One of the things the Kentucky priest might be able to explain if he wasn’t busy being a chump, is that in the Catholic faith tradition the form of the liturgy itself is considered very sacred. It’s usually not considered appropriate to mix readings from Scripture with non-sacred readings. It almost puts them on the same level – like, here is what Jesus, the Son of God, had to say about marriage, and oh yes here is what Mari Nichols-Haining said, too. From the Church’s point of view, they don’t want that. What she says is very nice and may be meaningful for you personally, but she isn’t on the same level as the Bible and they want that to be clear.

The other thing to consider is that Church doesn’t view a wedding as an expression of the couple’s personalities. In Wedding World we are always told, “make the wedding about yourself, about your likes and dislikes, showcase your style and your personality, customize, personalize, stamp your personal taste (if not your actual monogram) all over your wedding etc” but the Church doesn’t consider that the point of the wedding. The point is not to “reflect you as a couple,” the point is to unite you in the eyes of God and your community in a sacred context. This sounds really weird and counter-cultural compared to the messages we get from TV and other wedding media but honestly I think it’s a healthier way of looking at it.

But it isn’t wrong that you want a meaningful ceremony, I think you just have to try to move away from “meaningful= customized.” One thing that might help – have you picked your other readings yet? There is really a lot to pick from, just from the Bible.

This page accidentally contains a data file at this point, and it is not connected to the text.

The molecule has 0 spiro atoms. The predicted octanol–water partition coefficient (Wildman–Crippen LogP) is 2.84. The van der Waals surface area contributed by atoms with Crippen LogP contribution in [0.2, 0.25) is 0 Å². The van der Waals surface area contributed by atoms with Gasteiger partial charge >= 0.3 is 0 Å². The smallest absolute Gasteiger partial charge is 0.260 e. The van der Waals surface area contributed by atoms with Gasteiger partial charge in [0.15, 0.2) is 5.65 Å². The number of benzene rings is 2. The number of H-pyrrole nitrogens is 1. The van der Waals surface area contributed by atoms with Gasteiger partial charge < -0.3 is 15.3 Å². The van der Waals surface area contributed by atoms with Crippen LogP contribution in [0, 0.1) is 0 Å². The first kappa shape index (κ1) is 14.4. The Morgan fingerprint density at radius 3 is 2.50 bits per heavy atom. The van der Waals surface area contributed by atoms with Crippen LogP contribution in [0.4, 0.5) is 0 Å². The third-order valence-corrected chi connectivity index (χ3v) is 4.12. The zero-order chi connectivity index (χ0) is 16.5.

Post # 11
Member
23 posts
Newbee
  • Wedding: June 2012

I’m sorry you’re having such a bad experience with your FI’s parish! In terms of your question about why you can’t have your favorite reading, I think this webpage can help explain a little bit: http://www.catholicweddinghelp.com/questions/secular-readings.htm

That whole website is really helpful for anyone having a Catholic wedding, By The Way.

(Totally unrelated side note: this is my very first post! Ahh!)

Post # 12
Member
226 posts
Helper bee
  • Wedding: September 2011

I don’t know if this helps, but its important to recognize that a Catholic wedding ceremony isn’t just a ceremony, but a sacrament. And sacraments are a huge part of catholicism. Thats part of the reason why you can’t add things in to personalize it. I was raised Catholic and to me, there is something really beautiful about the consistency from wedding to wedding that you see in the Catholic sacrament of marriage. It sounds like you are trying to get more information on Catholicism and thats really wonderful! I would recommend looking at the sacraments, it may help you.

Now, on the other hand, I am not having a Catholic ceremony because I do not agree with the politics of the Church right now (not trying to start a fight, thats just how I feel for myself at this time)– and a lot of that comes from the church being so rigid. So I totally understand your frustration!

Best of luck

Post # 13
Member
4419 posts
Honey bee
  • Wedding: December 2010